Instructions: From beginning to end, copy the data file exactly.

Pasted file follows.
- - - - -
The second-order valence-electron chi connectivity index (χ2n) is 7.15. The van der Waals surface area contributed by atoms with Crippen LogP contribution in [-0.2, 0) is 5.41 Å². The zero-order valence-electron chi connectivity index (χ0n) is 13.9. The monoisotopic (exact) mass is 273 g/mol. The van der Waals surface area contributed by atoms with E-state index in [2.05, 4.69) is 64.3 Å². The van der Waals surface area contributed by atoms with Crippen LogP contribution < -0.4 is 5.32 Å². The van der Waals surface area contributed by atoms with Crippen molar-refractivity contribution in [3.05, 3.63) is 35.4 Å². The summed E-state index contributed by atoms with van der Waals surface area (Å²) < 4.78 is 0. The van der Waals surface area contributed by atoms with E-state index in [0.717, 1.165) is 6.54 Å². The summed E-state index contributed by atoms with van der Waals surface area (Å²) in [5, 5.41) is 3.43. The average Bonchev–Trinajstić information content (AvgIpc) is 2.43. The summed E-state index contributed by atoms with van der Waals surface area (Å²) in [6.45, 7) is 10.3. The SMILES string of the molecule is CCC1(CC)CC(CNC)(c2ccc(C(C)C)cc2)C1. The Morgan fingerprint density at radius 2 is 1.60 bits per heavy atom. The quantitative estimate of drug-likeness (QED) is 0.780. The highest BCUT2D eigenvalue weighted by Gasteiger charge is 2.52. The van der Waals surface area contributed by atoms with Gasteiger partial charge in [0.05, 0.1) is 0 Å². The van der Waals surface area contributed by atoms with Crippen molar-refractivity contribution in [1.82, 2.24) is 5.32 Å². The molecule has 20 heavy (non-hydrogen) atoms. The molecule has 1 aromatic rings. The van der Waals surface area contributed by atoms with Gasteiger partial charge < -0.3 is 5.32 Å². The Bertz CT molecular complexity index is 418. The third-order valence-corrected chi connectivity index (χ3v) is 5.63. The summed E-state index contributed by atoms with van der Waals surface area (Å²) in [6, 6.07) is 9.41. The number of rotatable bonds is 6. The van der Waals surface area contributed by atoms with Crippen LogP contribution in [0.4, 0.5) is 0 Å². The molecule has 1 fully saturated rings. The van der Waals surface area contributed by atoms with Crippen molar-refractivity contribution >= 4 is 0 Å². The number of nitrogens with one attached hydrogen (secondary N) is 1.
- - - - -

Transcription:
The second-order valence-electron chi connectivity index (χ2n) is 7.15. The van der Waals surface area contributed by atoms with Crippen LogP contribution in [-0.2, 0) is 5.41 Å². The zero-order valence-electron chi connectivity index (χ0n) is 13.9. The monoisotopic (exact) mass is 273 g/mol. The van der Waals surface area contributed by atoms with E-state index in [2.05, 4.69) is 64.3 Å². The van der Waals surface area contributed by atoms with Crippen LogP contribution < -0.4 is 5.32 Å². The van der Waals surface area contributed by atoms with Crippen molar-refractivity contribution in [3.05, 3.63) is 35.4 Å². The summed E-state index contributed by atoms with van der Waals surface area (Å²) < 4.78 is 0. The van der Waals surface area contributed by atoms with E-state index in [0.717, 1.165) is 6.54 Å². The summed E-state index contributed by atoms with van der Waals surface area (Å²) in [5, 5.41) is 3.43. The average Bonchev–Trinajstić information content (AvgIpc) is 2.43. The summed E-state index contributed by atoms with van der Waals surface area (Å²) in [6.45, 7) is 10.3. The SMILES string of the molecule is CCC1(CC)CC(CNC)(c2ccc(C(C)C)cc2)C1. The Morgan fingerprint density at radius 2 is 1.60 bits per heavy atom. The quantitative estimate of drug-likeness (QED) is 0.780. The highest BCUT2D eigenvalue weighted by Gasteiger charge is 2.52. The van der Waals surface area contributed by atoms with Gasteiger partial charge in [0.05, 0.1) is 0 Å². The van der Waals surface area contributed by atoms with Crippen molar-refractivity contribution in [1.82, 2.24) is 5.32 Å². The molecule has 20 heavy (non-hydrogen) atoms. The molecule has 1 aromatic rings. The van der Waals surface area contributed by atoms with Gasteiger partial charge < -0.3 is 5.32 Å². The Bertz CT molecular complexity index is 418. The third-order valence-corrected chi connectivity index (χ3v) is 5.63. The summed E-state index contributed by atoms with van der Waals surface area (Å²) in [6, 6.07) is 9.41. The number of rotatable bonds is 6. The van der Waals surface area contributed by atoms with Crippen LogP contribution in [0.4, 0.5) is 0 Å². The molecule has 1 fully saturated rings. The van der Waals surface area contributed by atoms with Crippen molar-refractivity contribution >= 4 is 0 Å². The number of nitrogens with one attached hydrogen (secondary N) is 1.